This book, first published in 1975, is a comprehensive examination of specialised strategic studies, and deals with the theoretical and policy aspects of the topic. It argues that military power is an intrinsic part of the international system, with strategy being the means by which military power may be used to achieve political objectives. Hence, given the destructiveness of modern weapons it is the prime aim of the strategic doctrines of the major powers not to wage war, but to use their military potential to further their interests by less catastrophic means. However, outside the Cold War superpower confrontation, strategy exhibits many of its traditional aspects. This book analyses both types of strategy variations.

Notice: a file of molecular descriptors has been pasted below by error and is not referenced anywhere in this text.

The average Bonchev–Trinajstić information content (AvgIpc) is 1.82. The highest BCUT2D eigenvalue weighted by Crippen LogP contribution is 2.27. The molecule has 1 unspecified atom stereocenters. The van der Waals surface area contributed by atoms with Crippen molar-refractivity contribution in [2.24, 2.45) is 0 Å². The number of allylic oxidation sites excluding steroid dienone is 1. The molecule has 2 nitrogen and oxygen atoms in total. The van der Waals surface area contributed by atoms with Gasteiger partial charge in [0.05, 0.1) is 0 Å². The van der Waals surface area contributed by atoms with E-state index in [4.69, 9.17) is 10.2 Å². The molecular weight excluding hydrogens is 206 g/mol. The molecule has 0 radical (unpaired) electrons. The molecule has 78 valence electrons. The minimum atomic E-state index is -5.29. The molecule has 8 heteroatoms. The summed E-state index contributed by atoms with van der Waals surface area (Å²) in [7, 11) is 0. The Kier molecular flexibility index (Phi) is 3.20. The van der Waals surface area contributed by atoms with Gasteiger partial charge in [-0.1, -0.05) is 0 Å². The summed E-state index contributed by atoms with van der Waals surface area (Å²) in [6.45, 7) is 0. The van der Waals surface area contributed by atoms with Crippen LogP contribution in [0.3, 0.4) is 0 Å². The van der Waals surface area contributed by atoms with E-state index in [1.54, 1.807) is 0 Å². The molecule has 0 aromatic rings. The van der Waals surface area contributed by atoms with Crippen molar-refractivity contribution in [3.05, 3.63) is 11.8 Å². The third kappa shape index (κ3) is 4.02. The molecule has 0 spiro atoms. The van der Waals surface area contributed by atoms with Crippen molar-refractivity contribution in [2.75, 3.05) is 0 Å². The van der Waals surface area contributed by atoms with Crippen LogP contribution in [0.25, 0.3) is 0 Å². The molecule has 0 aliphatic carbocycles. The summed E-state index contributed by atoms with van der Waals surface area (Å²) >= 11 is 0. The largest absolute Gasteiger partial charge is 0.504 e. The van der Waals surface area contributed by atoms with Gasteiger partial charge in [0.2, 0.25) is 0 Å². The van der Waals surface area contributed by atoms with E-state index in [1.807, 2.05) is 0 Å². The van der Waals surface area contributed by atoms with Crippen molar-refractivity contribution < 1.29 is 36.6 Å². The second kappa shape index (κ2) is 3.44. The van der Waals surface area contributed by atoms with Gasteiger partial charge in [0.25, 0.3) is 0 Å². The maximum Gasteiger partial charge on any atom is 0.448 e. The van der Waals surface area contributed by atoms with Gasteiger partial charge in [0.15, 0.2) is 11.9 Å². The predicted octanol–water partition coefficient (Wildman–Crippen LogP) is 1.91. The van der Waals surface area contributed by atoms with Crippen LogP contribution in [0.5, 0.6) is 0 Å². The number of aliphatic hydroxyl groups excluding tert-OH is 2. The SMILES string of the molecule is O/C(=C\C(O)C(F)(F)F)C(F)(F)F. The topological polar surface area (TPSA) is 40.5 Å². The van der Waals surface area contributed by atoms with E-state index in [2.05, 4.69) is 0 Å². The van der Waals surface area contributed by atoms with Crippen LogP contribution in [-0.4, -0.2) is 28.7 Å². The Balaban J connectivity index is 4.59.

Table of Contents
Part 1. Strategy and its Evolution 1. Strategic Studies and its Assumptions John Garnett 2. The Evolution of Strategic Thinking Ken Booth 3. The Role of Military Power John Garnett Part 2. Strategic Concepts 4. Deterrence Phil Williams 5. Disarmament and Arms Control Ken Booth 6. Limited War John Garnett 7. Revolutionary Warfare John Baylis 8. Crisis Management Phil Williams 9. Alliances Ken Booth Part 3. The Military Policies of the Powers 10. United States Defence Policy Phil Williams 11. Soviet Defence Policy Ken Booth 12. Chinese Defence Policy John Baylis 13. British Defence Policy John Baylis 14. French Defence Policy John Baylis
John Baylis, Ken Booth, John Garnett and Phil Williams